6. Beech, A. R., & Ward, T. (2004). The integration of etiology and risk in sex offenders: A theoretical model. Aggression and Violent Behavior, 10, 31–63.CrossRefGoogle Scholar
  7. Beitchman, J., Zucker, K., Hood, J., DaCosta, G., Akman, D., & Cassavia, E. (1992). A review of the long-term effects of child sexual abuse. Child Abuse and Neglect, 16, 101–118.CrossRefPubMedGoogle Scholar
  8. Bremner, J. D., Licinio, J., Darnell, A., Krystal, J. H., Owens, M. J., Southwick, S. M., et al. (1997). Elevated corticotropin-releasing factor concentrations in posttraumatic stress disorder. American Journal of Psychiatry, 154, 624–629.PubMedCentralCrossRefPubMedGoogle Scholar
  9. Brennan, K. A., & Shaver, P. R. (1995). Dimensions of adult attachment: An integrative overview. In J. A. Simpson & W. S. Rholes (Eds.), Attachment theory and close relationships (pp. 46–76). New York, NY: Guilford Press.Google Scholar
  10. Burk, L. R., & Burkhart, B. R. (2003). Disorganized attachment as a diathesis for sexual deviance developmental experience and the motivation for sexual offending. Aggression and Violent Behavior, 8, 487–511.CrossRefGoogle Scholar
  11. Buss, D. M. (1999). Evolutionary psychology: The new science of the mind. Boston, MA: Allyn & Bacon.Google Scholar
  12. Cortoni, F., & Marshall, W. L. (2001). Sex as a coping strategy and its relationship to juvenile sexual history and intimacy in sexual offenders. Sexual Abuse: A Journal of Research and Treatment, 13, 27–43.Google Scholar
  13. Cossins, A. (2000). Masculinities, sexualities and child sexual abuse. The Hague: Kluwer Law International.Google Scholar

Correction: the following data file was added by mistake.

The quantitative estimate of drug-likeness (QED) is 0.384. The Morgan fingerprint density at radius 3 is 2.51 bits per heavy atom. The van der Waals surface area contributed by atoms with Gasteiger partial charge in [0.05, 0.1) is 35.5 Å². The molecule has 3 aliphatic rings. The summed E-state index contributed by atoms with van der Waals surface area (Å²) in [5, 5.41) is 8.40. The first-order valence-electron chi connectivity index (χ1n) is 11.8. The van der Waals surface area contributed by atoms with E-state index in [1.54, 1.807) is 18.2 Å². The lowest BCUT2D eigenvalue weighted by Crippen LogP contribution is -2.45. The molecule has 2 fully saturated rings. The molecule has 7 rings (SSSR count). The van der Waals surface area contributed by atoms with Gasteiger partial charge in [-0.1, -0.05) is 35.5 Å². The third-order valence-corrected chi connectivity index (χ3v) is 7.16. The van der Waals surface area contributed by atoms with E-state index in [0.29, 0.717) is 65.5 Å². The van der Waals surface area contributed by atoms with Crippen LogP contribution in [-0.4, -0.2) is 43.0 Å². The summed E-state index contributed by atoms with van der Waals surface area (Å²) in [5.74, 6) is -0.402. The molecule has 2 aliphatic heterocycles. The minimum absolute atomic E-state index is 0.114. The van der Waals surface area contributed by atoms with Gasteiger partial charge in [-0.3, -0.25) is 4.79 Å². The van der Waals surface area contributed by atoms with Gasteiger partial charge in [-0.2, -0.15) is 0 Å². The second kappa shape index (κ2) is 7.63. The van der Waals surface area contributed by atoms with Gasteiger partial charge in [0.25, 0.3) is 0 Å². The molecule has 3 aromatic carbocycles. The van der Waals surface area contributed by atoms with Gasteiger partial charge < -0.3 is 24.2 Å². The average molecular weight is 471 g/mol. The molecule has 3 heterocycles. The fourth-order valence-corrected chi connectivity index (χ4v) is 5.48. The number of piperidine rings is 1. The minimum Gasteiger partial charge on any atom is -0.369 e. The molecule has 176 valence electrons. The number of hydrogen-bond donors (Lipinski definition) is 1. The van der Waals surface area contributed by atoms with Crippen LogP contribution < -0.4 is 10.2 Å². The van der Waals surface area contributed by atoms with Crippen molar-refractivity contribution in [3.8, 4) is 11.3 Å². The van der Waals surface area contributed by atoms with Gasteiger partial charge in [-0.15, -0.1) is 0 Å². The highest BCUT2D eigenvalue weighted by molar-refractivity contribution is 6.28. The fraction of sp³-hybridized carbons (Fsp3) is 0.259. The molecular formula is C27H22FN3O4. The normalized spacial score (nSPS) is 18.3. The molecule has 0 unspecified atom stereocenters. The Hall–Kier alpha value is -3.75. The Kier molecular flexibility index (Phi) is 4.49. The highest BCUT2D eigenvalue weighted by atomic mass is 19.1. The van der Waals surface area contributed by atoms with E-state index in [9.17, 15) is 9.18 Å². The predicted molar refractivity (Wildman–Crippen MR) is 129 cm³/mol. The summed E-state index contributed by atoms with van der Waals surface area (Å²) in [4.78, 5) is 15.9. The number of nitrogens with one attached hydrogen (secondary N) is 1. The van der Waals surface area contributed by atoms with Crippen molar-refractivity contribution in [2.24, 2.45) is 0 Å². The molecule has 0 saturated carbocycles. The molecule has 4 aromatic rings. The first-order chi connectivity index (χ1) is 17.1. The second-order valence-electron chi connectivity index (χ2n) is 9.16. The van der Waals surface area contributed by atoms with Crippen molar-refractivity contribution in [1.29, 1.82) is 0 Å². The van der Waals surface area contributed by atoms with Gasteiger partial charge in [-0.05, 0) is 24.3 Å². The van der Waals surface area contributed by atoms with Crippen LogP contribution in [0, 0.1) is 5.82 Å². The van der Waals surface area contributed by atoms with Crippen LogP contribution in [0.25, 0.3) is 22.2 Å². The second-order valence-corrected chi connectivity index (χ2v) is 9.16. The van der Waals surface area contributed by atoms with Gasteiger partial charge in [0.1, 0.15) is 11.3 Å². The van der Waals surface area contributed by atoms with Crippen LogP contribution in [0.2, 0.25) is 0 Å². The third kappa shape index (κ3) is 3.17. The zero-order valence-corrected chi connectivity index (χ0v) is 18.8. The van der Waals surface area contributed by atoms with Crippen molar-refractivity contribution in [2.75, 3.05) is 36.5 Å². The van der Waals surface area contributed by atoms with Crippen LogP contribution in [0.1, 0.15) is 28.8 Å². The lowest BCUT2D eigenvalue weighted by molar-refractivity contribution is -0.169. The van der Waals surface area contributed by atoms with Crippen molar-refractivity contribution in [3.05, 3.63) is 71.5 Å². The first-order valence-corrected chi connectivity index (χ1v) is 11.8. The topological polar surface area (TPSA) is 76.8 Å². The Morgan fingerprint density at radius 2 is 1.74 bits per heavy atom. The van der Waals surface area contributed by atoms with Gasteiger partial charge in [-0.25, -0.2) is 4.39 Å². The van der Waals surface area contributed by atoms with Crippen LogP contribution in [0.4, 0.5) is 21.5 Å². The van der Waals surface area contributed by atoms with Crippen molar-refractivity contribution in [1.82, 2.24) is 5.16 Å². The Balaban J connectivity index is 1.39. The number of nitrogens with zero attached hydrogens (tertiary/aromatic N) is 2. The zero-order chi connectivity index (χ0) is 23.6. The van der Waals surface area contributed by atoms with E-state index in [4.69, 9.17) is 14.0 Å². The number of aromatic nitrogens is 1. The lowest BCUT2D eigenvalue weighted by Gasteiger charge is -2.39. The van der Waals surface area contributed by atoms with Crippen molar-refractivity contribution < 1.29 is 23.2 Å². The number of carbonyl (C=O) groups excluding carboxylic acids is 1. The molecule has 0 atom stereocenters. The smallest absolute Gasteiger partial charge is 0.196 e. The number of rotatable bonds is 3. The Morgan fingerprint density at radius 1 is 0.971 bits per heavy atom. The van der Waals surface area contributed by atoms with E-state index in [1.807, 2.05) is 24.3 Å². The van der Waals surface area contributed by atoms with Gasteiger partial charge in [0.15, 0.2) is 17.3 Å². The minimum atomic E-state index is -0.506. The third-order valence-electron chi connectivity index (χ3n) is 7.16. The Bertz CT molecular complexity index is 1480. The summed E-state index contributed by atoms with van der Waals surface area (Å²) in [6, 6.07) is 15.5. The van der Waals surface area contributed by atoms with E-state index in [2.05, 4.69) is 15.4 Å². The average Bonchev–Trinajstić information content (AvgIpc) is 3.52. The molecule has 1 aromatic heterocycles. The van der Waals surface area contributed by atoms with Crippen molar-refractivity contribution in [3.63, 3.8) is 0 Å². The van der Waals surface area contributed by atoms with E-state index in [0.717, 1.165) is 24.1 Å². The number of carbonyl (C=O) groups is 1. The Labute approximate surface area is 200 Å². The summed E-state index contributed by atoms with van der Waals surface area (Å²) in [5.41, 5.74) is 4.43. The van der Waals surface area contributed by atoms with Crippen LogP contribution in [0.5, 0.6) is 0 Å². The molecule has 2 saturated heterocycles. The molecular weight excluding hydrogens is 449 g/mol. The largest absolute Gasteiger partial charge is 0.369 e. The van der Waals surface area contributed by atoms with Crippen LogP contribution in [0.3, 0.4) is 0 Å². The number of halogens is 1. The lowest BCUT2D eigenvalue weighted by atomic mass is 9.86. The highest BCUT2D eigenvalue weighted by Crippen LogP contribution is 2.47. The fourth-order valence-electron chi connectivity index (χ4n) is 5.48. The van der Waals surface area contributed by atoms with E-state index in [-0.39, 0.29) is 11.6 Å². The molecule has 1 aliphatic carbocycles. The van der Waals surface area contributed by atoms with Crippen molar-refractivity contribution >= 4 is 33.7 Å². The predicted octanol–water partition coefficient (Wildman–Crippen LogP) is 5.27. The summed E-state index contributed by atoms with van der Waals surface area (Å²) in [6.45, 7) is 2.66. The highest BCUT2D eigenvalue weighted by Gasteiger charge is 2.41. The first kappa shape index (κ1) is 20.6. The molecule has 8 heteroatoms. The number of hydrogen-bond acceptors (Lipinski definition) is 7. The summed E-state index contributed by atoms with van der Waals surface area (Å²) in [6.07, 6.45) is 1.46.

14. Darwin, C. (1859). The origin of species. Hertfordshire: Wordsworth Editions Ltd. 1998.Google Scholar
  15. Finkelhor, D. (1984). Child sexual abuse: New theory and research. New York, NY: The Free Press.Google Scholar
  16. Hanson, R. K., & Harris, A. J. R. (2000). Where should we intervene? Dynamic predictors of sexual offence recidivism. Criminal Justice and Behavior, 27, 6–35.CrossRefGoogle Scholar
  17. Hanson, R. K., & Harris, A. (2001). The sex offender need assessment rating (SONAR): A method for measuring change in risk levels. Available electronically from Please note this is an older version of SONAR and should not be used.
  18. Henry, N. M., Ward, T., & Hirshberg, M. (2004). Why soldiers rape: An integrated model. Aggression and Violent Behavior, 9, 535–562.CrossRefGoogle Scholar
  19. Kraemer, G. W. (1992). A psychobiological theory of attachment. Behavioral and Brain Sciences, 15, 493–541.CrossRefPubMedGoogle Scholar
  20. Leitenberg, H., & Henning, K. (1995). Sexual fantasy. Psychological Bulletin, 117, 469–496.CrossRefPubMedGoogle Scholar
  21. Luria, A. (1966). Higher cortical functions in man. New York, NY: Basic Books.Google Scholar
  22. Marshall, W. L. (1989). Invited essay: Intimacy, loneliness and sexual offenders. Behavior Research and Therapy, 27, 491–503.CrossRefGoogle Scholar
  23. Marshall, W. L., & Barbaree, H. E. (1990). An integrated theory of the etiology of sexual offending. In W. L. Marshall, D. R. Laws, & H. E. Barbaree (Eds.), Handbook of sexual assault: Issues, theories, and treatment of the offender (pp. 257–275). New York: Plenum.CrossRefGoogle Scholar
  24. Marshall, W. L., Barbaree, H. E., & Eccles, A. (1991). Early onset and deviant sexuality in child molesters. Journal of Interpersonal Violence, 6, 323–336.CrossRefGoogle Scholar